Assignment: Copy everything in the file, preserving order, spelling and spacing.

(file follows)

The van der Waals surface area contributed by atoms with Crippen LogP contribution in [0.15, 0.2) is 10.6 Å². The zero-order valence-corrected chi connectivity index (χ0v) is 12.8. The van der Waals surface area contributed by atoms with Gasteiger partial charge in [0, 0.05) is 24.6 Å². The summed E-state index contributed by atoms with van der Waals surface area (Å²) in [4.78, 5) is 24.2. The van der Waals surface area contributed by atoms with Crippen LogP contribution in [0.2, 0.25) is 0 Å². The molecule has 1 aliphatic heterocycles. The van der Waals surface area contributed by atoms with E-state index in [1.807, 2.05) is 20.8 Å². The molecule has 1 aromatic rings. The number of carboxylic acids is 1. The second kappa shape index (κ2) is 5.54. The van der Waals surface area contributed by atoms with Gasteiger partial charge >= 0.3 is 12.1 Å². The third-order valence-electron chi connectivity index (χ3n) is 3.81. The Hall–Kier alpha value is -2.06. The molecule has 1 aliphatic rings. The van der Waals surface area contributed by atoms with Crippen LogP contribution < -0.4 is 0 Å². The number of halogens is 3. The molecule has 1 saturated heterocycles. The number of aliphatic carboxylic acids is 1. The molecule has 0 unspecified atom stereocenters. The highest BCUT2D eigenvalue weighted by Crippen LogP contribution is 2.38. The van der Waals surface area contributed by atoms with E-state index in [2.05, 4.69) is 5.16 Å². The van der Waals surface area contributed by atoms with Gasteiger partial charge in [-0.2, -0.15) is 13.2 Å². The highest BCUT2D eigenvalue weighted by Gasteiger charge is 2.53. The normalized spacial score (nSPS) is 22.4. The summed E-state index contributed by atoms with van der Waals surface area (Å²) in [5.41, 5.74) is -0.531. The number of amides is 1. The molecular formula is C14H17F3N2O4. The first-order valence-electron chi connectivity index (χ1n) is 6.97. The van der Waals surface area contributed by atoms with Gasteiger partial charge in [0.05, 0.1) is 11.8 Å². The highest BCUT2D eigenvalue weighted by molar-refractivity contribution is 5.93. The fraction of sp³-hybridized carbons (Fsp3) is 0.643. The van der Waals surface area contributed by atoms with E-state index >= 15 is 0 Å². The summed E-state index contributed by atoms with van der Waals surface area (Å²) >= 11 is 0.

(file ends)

The van der Waals surface area contributed by atoms with Crippen LogP contribution in [0.15, 0.2) is 10.6 Å². The zero-order valence-corrected chi connectivity index (χ0v) is 12.8. The van der Waals surface area contributed by atoms with Gasteiger partial charge in [0, 0.05) is 24.6 Å². The summed E-state index contributed by atoms with van der Waals surface area (Å²) in [4.78, 5) is 24.2. The van der Waals surface area contributed by atoms with Crippen LogP contribution in [0.2, 0.25) is 0 Å². The molecule has 1 aliphatic heterocycles. The van der Waals surface area contributed by atoms with E-state index in [1.807, 2.05) is 20.8 Å². The molecule has 1 aromatic rings. The number of carboxylic acids is 1. The second kappa shape index (κ2) is 5.54. The van der Waals surface area contributed by atoms with Gasteiger partial charge >= 0.3 is 12.1 Å². The third-order valence-electron chi connectivity index (χ3n) is 3.81. The Hall–Kier alpha value is -2.06. The molecule has 1 aliphatic rings. The van der Waals surface area contributed by atoms with Crippen LogP contribution < -0.4 is 0 Å². The number of halogens is 3. The molecule has 1 saturated heterocycles. The number of aliphatic carboxylic acids is 1. The molecule has 0 unspecified atom stereocenters. The highest BCUT2D eigenvalue weighted by Crippen LogP contribution is 2.38. The van der Waals surface area contributed by atoms with E-state index in [2.05, 4.69) is 5.16 Å². The van der Waals surface area contributed by atoms with Gasteiger partial charge in [-0.2, -0.15) is 13.2 Å². The highest BCUT2D eigenvalue weighted by Gasteiger charge is 2.53. The normalized spacial score (nSPS) is 22.4. The summed E-state index contributed by atoms with van der Waals surface area (Å²) in [5.41, 5.74) is -0.531. The number of amides is 1. The molecular formula is C14H17F3N2O4. The first-order valence-electron chi connectivity index (χ1n) is 6.97. The van der Waals surface area contributed by atoms with Gasteiger partial charge in [0.05, 0.1) is 11.8 Å². The highest BCUT2D eigenvalue weighted by molar-refractivity contribution is 5.93. The fraction of sp³-hybridized carbons (Fsp3) is 0.643. The van der Waals surface area contributed by atoms with E-state index >= 15 is 0 Å². The summed E-state index contributed by atoms with van der Waals surface area (Å²) >= 11 is 0.